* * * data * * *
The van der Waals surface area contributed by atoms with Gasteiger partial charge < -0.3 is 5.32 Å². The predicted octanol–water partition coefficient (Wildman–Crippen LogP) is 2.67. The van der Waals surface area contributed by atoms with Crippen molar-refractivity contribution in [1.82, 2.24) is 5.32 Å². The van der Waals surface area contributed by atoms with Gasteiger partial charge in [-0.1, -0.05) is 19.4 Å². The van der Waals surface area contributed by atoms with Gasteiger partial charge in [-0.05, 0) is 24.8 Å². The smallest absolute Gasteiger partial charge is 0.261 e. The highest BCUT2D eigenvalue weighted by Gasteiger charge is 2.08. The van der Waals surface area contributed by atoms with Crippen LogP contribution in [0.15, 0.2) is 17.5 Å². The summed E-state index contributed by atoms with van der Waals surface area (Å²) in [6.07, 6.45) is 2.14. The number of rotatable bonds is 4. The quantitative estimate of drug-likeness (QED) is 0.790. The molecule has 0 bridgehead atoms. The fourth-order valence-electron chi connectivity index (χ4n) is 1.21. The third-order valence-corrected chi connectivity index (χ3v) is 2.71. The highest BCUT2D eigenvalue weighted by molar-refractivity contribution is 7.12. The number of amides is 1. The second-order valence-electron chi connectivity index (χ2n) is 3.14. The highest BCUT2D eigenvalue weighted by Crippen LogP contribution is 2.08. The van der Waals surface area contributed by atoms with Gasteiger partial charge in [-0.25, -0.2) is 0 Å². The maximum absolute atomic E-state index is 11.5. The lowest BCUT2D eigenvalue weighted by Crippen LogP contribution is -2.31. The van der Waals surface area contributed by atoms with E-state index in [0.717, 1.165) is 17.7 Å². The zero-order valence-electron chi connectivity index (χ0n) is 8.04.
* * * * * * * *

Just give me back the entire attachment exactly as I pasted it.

The van der Waals surface area contributed by atoms with Gasteiger partial charge < -0.3 is 5.32 Å². The predicted octanol–water partition coefficient (Wildman–Crippen LogP) is 2.67. The van der Waals surface area contributed by atoms with Crippen molar-refractivity contribution in [1.82, 2.24) is 5.32 Å². The van der Waals surface area contributed by atoms with Gasteiger partial charge in [-0.1, -0.05) is 19.4 Å². The van der Waals surface area contributed by atoms with Gasteiger partial charge in [-0.05, 0) is 24.8 Å². The smallest absolute Gasteiger partial charge is 0.261 e. The highest BCUT2D eigenvalue weighted by Gasteiger charge is 2.08. The van der Waals surface area contributed by atoms with Crippen LogP contribution in [0.15, 0.2) is 17.5 Å². The summed E-state index contributed by atoms with van der Waals surface area (Å²) in [6.07, 6.45) is 2.14. The number of rotatable bonds is 4. The quantitative estimate of drug-likeness (QED) is 0.790. The molecule has 0 bridgehead atoms. The fourth-order valence-electron chi connectivity index (χ4n) is 1.21. The third-order valence-corrected chi connectivity index (χ3v) is 2.71. The highest BCUT2D eigenvalue weighted by molar-refractivity contribution is 7.12. The number of amides is 1. The second-order valence-electron chi connectivity index (χ2n) is 3.14. The highest BCUT2D eigenvalue weighted by Crippen LogP contribution is 2.08. The van der Waals surface area contributed by atoms with Gasteiger partial charge in [-0.25, -0.2) is 0 Å². The maximum absolute atomic E-state index is 11.5. The lowest BCUT2D eigenvalue weighted by Crippen LogP contribution is -2.31. The van der Waals surface area contributed by atoms with E-state index in [0.717, 1.165) is 17.7 Å². The zero-order valence-electron chi connectivity index (χ0n) is 8.04.